Emerging Themes In New Zealand Popular Music In The 1950s

1043 words - 5 pages

In 1950s New Zealand, music was as big as music is or was anywhere. Popular music in New Zealand started to introduce some distinctly New Zealand themes in the songs being made during this time. Themes that include: the use of te reo Maori in songs, songs about phenomena specific to New Zealand, and songs that directly mention New Zealand and/or cities in New Zealand.
One example of a song employing definite New Zealand themes is one by Morgan Clarke with Benny’s Five called “Haka Boogie” which Bourke (2013) described as “pivotal in the development of a New Zealand-flavoured rock and roll”. Made in circa 1955, “Haka Boogie” features te reo Maori lyrics such as “Haere mai, ka nui te pai” ...view middle of the document...

The song even tells the story of Johnny Cooper and his friends getting something to eat from the pie carts after “Jumping all night” at presumably a dance club. A story that most New Zealanders could relate to as it’s something they would have done regularly themselves. Again this is a good marketing strategy to appeal to people as it relates to them; they could imagine that the song is about them. This would have been a rarity in music at the time as the lack of technology meant New Zealand was metaphorically much farther away from the rest of the world compared to how it is now, meaning the popular songs would have related to Americans or British people more than to New Zealanders. A practice that many musicians used and still use when writing songs is to incorporate their own experiences. Doing this means the musicians have knowledge on what they’re writing about, not always factual knowledge, but the knowledge of what it was like to be in the situation being written about. This means they can be especially effective in portraying what it felt like and that listeners who also possess said knowledge will pick up on it and identify with the song. Johnny Cooper demonstrated this by telling a story of something he’d done probably many times. It also happens that this certain situation is something common only in New Zealand and hence the introduction of a New Zealand theme in the song.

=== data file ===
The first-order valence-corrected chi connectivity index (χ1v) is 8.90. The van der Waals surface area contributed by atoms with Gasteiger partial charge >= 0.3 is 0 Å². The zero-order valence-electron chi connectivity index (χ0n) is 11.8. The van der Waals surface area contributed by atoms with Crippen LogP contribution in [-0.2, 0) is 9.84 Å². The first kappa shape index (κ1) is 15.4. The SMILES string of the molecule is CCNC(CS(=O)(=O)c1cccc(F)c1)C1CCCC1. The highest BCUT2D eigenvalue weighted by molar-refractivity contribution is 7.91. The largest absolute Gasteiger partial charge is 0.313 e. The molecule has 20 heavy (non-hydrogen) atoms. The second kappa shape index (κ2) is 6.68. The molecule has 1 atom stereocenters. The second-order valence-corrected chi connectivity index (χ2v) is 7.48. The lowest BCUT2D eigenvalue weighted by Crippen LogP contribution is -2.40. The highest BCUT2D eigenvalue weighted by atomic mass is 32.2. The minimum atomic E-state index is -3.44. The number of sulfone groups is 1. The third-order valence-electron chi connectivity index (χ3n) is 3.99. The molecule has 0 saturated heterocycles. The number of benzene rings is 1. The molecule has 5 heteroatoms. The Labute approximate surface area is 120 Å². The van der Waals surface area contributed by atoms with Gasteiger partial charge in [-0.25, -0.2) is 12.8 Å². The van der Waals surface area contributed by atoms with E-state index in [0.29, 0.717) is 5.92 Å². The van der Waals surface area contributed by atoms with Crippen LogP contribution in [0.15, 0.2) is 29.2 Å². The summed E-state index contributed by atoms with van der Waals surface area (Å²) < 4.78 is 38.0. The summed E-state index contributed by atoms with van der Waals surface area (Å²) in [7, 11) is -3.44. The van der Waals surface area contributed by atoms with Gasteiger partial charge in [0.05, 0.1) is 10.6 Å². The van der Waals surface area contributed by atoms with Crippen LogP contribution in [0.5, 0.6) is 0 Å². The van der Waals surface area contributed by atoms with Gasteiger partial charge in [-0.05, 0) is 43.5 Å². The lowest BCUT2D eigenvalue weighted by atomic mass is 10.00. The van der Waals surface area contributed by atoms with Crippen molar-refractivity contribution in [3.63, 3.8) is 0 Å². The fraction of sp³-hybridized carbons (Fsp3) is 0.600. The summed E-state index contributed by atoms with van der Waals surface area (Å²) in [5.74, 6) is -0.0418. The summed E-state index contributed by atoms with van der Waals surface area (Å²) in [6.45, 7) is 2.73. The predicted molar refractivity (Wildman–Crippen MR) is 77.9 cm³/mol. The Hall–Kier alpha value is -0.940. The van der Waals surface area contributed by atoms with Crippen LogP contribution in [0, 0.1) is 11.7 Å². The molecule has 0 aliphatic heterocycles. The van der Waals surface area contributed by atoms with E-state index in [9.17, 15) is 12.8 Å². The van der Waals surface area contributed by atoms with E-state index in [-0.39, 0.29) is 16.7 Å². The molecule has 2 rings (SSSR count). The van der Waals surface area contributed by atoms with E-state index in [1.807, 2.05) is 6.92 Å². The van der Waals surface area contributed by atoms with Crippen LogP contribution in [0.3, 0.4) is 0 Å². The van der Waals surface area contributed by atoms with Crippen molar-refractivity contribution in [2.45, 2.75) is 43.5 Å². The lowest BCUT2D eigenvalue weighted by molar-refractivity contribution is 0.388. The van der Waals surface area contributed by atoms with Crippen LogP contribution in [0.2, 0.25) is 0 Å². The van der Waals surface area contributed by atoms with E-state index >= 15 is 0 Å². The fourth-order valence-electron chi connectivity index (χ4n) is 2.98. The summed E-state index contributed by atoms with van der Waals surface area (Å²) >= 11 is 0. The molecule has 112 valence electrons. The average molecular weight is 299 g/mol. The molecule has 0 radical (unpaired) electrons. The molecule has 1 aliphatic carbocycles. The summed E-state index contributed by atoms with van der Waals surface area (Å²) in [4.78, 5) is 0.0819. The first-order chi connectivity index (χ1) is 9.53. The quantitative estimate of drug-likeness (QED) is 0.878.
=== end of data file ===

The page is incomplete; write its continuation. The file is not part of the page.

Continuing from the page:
New Zealand artists also wrote songs that directly mentioned New Zealand, including the instrumental piece “Christchurch Rock” by Neville Barry and the Deltas from 1959, so called because it was presumably the city that the band was from. And at the end of the 50s Peter Lewis & Trisonic created the song “Four City Rock” (written by Jack Urlwin). A song about the growing Rock and Roll culture establishing itself in New Zealand. The song indirectly refers to Auckland through The Harbour...

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